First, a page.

Romanticism, German

DOI: 10.4324/9780415249126-DC094-1
Version: v1,  Published online: 1998
Retrieved October 16, 2021, from

2. The early Romantic agenda

Early German Romanticism grew out of a disillusionment with some of the fundamental tendencies of modernity, more specifically the growth of science and technology, the division of labour, and a competitive market economy. For the Romantics, these tendencies had created the fundamental malaise of modern culture: alienation or disenchantment. There were three facets to this alienation: that people had become divided from themselves, from others and from nature. Each facet was the result of one of the tendencies of modernity. People became divided from themselves because of the increasing division of labour, which forced them to ignore their inner selves for the demands of productive labour, and which made them neglect the diverse sides of their humanity to specialize in one activity. They became divided from others because they had to compete in the market place rather than cooperate with them in a community. And they became divided from nature because the sciences treated it as an object to be dominated and controlled instead of a realm of beauty, mystery and magic (see Alienation).

The Romantics’ reaction to modernity has to be placed within the context of their general philosophy of history. They see history, along the lines of the Biblical myth, as a drama of innocence, fall and redemption. Kant and Schiller had shown how this myth could be rationalized and secularized in explaining moral development; the Romantics duly followed this lead, applying the myth to all history. Innocence consists in unity with oneself, others and nature; the fall starts with division and alienation; and redemption consists in re-achieving unity after division. The present modern epoch is the depth of the fall. The task of the modern human is to achieve redemption by recovering unity with the self, others and nature.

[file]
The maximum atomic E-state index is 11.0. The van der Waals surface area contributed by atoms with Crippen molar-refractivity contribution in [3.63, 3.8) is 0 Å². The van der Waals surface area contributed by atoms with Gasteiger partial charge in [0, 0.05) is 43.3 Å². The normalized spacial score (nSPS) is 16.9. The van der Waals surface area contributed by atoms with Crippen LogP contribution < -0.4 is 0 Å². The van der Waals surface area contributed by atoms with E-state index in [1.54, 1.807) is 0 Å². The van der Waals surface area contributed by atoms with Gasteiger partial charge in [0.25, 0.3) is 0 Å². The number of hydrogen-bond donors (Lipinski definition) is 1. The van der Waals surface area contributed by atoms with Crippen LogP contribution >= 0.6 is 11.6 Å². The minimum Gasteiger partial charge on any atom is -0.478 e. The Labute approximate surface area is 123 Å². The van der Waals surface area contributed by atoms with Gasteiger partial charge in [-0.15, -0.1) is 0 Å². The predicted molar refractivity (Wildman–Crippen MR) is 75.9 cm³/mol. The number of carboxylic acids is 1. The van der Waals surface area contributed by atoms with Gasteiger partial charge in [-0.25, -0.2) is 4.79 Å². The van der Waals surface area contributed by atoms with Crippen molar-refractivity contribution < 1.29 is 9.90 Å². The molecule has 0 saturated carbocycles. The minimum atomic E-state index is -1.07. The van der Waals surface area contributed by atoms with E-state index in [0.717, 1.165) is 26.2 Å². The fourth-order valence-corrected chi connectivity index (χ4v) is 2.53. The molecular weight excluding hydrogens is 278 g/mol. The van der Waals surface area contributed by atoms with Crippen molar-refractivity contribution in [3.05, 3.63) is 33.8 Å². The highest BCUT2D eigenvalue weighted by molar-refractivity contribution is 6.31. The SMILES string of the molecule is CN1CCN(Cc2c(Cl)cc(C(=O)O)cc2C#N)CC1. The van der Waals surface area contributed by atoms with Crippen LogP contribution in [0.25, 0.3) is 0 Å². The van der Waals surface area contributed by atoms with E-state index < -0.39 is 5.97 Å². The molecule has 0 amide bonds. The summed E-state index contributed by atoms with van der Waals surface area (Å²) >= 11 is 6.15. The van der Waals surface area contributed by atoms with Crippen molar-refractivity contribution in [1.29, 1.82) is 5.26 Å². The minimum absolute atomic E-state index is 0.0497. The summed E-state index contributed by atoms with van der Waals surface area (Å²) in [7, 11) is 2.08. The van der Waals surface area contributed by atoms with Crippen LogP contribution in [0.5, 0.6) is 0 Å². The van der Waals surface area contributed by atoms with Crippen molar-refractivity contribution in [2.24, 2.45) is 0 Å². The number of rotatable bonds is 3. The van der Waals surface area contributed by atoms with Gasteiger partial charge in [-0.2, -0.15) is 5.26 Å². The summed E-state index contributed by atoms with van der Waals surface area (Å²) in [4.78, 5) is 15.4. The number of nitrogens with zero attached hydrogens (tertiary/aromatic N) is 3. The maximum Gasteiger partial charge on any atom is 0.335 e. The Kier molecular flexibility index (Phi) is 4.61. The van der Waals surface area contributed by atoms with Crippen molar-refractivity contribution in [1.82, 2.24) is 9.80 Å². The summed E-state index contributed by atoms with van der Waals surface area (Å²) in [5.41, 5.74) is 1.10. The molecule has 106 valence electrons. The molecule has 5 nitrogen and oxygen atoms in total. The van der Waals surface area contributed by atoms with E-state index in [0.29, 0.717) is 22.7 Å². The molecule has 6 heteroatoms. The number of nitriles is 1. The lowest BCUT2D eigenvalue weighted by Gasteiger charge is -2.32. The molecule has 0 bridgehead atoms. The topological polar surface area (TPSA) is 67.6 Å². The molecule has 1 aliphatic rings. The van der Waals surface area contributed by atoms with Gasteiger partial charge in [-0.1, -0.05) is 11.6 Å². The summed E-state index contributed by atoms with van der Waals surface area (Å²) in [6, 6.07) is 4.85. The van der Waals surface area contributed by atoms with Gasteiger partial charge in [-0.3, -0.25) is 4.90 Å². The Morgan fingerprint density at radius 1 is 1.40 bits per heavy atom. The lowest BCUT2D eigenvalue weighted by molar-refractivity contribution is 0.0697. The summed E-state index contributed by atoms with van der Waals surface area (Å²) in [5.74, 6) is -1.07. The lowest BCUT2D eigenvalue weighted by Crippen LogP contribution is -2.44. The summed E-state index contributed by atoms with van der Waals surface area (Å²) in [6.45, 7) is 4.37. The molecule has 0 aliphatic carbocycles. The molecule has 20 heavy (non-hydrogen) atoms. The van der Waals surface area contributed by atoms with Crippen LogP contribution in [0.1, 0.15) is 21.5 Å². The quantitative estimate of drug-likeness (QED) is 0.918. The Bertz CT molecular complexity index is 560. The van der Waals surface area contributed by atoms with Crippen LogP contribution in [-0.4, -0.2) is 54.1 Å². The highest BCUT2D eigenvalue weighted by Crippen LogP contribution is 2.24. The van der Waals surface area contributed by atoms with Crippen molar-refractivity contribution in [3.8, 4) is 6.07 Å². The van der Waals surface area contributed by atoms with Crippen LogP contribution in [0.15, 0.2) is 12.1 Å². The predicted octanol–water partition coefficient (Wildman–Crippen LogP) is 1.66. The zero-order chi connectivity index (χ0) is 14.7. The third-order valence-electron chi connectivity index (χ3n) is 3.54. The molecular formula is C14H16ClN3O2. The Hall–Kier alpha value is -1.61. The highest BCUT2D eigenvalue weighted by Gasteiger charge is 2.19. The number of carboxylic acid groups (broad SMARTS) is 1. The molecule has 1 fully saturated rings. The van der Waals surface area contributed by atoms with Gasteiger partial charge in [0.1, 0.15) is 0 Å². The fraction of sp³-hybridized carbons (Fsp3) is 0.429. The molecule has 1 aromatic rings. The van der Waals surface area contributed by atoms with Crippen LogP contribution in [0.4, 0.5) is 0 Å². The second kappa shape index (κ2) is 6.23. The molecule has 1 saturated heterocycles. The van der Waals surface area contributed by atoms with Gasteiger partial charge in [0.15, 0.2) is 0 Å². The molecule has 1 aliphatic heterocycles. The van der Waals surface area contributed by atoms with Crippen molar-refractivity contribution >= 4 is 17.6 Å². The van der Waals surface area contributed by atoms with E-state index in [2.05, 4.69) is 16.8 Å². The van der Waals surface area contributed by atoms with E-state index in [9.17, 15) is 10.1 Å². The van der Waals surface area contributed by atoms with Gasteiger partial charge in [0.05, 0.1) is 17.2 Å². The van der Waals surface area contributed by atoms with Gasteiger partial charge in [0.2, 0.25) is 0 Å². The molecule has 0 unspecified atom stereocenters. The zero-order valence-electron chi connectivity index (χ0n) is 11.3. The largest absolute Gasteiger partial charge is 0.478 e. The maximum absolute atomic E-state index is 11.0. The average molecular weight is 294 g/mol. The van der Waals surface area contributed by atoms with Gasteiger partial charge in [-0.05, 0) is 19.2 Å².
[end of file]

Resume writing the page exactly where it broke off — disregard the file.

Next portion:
The Romantics saw the rise of modernity as tragic, as the inevitable product not just of capitalism but of civilization. They looked back with nostalgia to earlier cultures, such as those of ancient Greece and the High Middle Ages, which enjoyed much greater unity. But their pessimism was also tempered by the optimism of their utopian belief that it was still possible for modern humans to approach redemption, even if they could not achieve it. If people directed their energies in the right direction, they would be able to recreate through reason that unity with the self, nature and society given to earlier humans through nature.

Hence the Romantic agenda sought to heal the wounds of modernity: to restore unity with the self, with others and with nature. They wanted everybody to become a whole person again, so that each realizes their unique individuality and all their distinctively human characteristics. They championed a community based on love and cooperation, rather than a society torn by self-interest and competition. And, finally, they hoped to restore the beauty, magic and mystery of nature in the aftermath of the ravages of science and technology.

Citing this article:
Beiser, Frederick. The early Romantic agenda. Romanticism, German, 1998, doi:10.4324/9780415249126-DC094-1. Routledge Encyclopedia of Philosophy, Taylor and Francis,
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